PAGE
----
**Here is my JavaScript code (solution):**

function solve(arr, orderType) {
if (orderType === "asc") {
return arr.sort((a, b) => {
return a - b;
})
} else {
return arr.sort((a, b) => {
return b - a;
})
}
}
console.log(solve([14, 7, 17, 6, 8], 'desc'));

**Explanation:**

Arrays in JavaScript are by default sorted alphabetically, which means if we have an array of numbers [3, 1, 2, 10] and we call sort() on it, the result will be [1, 10, 2, 3]. You can however pass a sorting criteria as an argument in the form of a function. This function can be anonymously defined inline or a named function, or even a variable that holds a reference to a function.

Start by building the body of our main function, which takes two arguments and returns a sorted array, using the default sorting strategy.

If you test this function, you’ll see it uses the ASCII values to sort the objects inside the array. Next we need to pass an argument to the sort() function to get the desired result. It will consist of a special function which takes two arguments (current element and next element to be sorted), compares them and returns a value. If the value is zero, then they are equal. If it’s greater than zero, the first element is larger. If it’s less than zero, this means the second element is larger. In short, return a positive value to swap elements and zero or negative to keep the current order.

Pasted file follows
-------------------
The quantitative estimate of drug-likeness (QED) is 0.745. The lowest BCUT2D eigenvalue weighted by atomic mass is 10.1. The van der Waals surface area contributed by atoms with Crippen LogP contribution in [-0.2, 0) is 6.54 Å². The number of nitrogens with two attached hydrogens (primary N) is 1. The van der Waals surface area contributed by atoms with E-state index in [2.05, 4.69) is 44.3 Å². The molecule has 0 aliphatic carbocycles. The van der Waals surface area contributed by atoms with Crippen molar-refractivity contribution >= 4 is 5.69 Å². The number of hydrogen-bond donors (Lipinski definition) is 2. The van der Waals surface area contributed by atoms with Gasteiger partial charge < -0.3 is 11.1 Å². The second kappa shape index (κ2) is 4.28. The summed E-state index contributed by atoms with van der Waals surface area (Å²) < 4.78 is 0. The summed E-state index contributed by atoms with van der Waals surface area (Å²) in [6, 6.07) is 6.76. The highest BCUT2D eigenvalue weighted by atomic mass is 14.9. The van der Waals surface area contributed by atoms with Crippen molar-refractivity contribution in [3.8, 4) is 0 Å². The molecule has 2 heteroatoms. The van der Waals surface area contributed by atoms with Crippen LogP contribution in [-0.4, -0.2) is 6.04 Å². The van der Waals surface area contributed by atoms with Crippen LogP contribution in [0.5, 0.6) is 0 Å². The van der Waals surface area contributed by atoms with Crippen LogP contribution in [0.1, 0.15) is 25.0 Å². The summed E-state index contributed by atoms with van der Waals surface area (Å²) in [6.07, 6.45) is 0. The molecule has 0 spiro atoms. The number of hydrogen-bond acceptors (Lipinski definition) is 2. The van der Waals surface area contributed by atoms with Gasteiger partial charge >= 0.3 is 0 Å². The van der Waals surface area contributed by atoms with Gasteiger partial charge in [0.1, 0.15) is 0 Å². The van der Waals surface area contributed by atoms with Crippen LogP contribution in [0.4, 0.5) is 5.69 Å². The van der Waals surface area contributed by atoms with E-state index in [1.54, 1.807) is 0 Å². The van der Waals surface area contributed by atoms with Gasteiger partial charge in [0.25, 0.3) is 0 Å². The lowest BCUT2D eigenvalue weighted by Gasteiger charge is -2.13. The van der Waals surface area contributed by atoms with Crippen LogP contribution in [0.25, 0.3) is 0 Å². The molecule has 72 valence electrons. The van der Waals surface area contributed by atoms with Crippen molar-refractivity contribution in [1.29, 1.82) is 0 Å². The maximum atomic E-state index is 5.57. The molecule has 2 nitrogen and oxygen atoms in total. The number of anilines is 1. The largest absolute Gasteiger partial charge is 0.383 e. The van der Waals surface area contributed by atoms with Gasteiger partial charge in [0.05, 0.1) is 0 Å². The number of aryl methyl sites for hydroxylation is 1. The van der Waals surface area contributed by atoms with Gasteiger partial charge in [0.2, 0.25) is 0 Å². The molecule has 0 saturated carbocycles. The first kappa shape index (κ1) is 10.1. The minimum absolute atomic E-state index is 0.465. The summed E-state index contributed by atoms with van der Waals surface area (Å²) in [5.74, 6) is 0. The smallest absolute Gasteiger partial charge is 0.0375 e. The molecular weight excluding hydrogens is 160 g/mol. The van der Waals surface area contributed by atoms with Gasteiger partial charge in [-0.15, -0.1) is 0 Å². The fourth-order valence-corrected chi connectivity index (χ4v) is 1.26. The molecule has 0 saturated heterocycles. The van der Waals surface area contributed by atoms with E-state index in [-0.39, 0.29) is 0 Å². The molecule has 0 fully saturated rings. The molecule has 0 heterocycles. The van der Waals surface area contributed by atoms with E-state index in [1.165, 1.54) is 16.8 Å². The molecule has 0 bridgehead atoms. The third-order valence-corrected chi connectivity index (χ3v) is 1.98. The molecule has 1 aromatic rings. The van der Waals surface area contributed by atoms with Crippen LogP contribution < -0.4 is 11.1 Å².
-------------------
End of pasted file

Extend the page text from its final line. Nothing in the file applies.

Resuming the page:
What we did is define an anonymous function directly in the argument space. Note we could have explicitly written a conditional statement, which returns 1 if a is greater than b. However, we know that if this is true, the result of the expression above will be positive, so we can use this much shorter version. If we want descending order, all we have to do is swap a and b in the expression.

Let’s use the functional nature of JavaScript and define the two comparator functions beforehand and assign them to variables.

We can now pass either of them to the sorting function, depending on what we need. We’ll save those in an object and use a string as a key, which would match the input shown in the problem description.

Now whenever we need a new sorting method, we can just define it as a separate function and add it to this object with its corresponding key. No further change will be necessary. Finally, we modify our initial call to sort() to receive one of the stored functions, depending on the second argument of our main function.